According to Carol Bibler, who owns a Bactrian camel, camel breath smells much worse than that of a goat or a cow, probably because of the camel’s much bigger size.

Also, camels create smelly gasses by farting. That can also be an overwhelming smell. 

Camels are also known to spit, and their spit can also have an unpleasant smell.

It is a mixture of saliva and partially digested plants; bad enough to make you feel sick or nauseous after smelling it!

However, there is one important and positive role of the camel’s strong smell. Finally!

Milking a camel can sometimes prove to be a difficult task. 

Because of its special udder structure, to be able to get milk from a camel, a calf is required to stimulate its mother to release the milk.  Otherwise, it’s extremely difficult to get to it. 

Some scientists claim that the smell of the calf can be an important psychosomatic stimulation to his mother. 

Her smelling her calf may cause an increased release of oxytocin and facilitate milk ejection. [5

This makes it easier for milkers to come and get that liquid white nectar. 

Read more: What Does A Bear Smell Like?

Final Thoughts

This concludes our article on why camels smell so bad. 

Camels stink because they live in hot environments with no water to wash. They urinate on themselves to cool down, regurgitate food and rechew it, and excrete a strong foul goo when in a rut.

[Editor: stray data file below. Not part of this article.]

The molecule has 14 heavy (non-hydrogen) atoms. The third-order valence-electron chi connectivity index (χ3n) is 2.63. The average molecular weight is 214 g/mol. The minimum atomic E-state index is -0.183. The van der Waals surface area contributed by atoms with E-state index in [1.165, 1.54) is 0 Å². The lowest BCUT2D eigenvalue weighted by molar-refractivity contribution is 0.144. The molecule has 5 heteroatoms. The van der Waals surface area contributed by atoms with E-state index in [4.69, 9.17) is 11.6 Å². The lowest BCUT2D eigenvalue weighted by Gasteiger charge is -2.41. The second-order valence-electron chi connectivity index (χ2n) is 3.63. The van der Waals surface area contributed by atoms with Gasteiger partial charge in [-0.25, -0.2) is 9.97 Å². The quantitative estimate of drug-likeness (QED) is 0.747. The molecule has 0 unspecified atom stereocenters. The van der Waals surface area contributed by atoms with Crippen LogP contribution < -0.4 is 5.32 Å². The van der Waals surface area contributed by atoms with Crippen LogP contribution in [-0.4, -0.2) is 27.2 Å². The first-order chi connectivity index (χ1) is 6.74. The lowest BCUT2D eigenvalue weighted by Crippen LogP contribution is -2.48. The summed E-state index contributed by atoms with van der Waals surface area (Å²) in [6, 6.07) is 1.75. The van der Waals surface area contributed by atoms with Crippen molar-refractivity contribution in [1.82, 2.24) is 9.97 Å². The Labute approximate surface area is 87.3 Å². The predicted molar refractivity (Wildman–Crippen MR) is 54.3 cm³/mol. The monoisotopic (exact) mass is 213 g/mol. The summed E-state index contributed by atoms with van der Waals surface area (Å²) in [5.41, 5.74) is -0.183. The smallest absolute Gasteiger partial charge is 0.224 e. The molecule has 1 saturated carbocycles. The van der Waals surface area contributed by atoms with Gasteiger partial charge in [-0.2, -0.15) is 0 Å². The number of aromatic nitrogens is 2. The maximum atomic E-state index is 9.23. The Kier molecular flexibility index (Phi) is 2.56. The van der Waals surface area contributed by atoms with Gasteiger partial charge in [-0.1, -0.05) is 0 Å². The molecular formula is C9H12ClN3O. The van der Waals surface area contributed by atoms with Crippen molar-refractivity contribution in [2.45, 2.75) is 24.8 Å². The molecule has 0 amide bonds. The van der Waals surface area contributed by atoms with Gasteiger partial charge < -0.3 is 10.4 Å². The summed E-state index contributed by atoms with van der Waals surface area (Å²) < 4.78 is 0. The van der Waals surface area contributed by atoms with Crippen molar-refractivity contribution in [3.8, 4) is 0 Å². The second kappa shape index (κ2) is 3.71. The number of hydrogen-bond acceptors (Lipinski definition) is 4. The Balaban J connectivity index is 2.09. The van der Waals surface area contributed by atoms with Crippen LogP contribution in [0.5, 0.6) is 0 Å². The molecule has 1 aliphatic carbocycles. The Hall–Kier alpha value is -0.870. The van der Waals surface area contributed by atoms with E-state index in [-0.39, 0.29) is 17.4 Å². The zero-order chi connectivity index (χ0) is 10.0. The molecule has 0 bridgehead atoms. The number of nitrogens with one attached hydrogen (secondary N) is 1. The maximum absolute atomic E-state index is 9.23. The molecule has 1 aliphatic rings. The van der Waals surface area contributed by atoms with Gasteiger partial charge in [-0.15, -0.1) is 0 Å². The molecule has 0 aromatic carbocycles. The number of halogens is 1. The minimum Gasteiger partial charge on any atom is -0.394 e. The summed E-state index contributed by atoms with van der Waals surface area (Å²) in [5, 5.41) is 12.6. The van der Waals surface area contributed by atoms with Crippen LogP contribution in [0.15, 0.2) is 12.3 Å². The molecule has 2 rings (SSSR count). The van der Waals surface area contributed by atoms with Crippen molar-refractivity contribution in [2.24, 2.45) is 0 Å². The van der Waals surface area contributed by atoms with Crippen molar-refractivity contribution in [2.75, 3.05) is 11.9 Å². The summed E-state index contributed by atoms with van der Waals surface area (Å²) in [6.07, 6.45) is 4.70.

References

[1] Histories By Herodotus, Pekka Mansikka, 2021

[2] Travels in Arabia Deserta, Charles Montagu Doughty, Cosimo, Inc., 2010

[3] Ibrahim, Z. H., K. A. Al-Kheraije, and E. A. El-Tigani-Asil. “Seasonal studies on morphology and immunohistochemical localisation of s-100 and alpha smooth muscle actin proteins in poll glands of dromedary camel.” Journal of Camel Practice and Research 27.1 (2020): 39-47.

[4] Davidson R., Tracks, p. 196.

[5] EISA, Mohamed Osman, ABU-NIKHAILA Abd Elmoneim Mukhtar, and Ali Mohamed ABD EL MAJID. “Study on milk stimulation interval in camel using the nomadic traditional method.” Algerian Journal of Arid Environment “AJAE” 2.2 (2012): 8-8.

Photo Source

Seasonal studies on morphology and immunohistochemical localisation of s-100 and alpha smooth muscle actin proteins in poll glands of dromedary camel – Scientific Figure on ResearchGate. Available from: https://www.researchgate.net/figure/Dark-brown-secretion-of-the-paired-poll-gland-exuding-through-the-skin-of-the-rutting_fig1_341061396 [accessed 2 Dec, 2021]

Similar Posts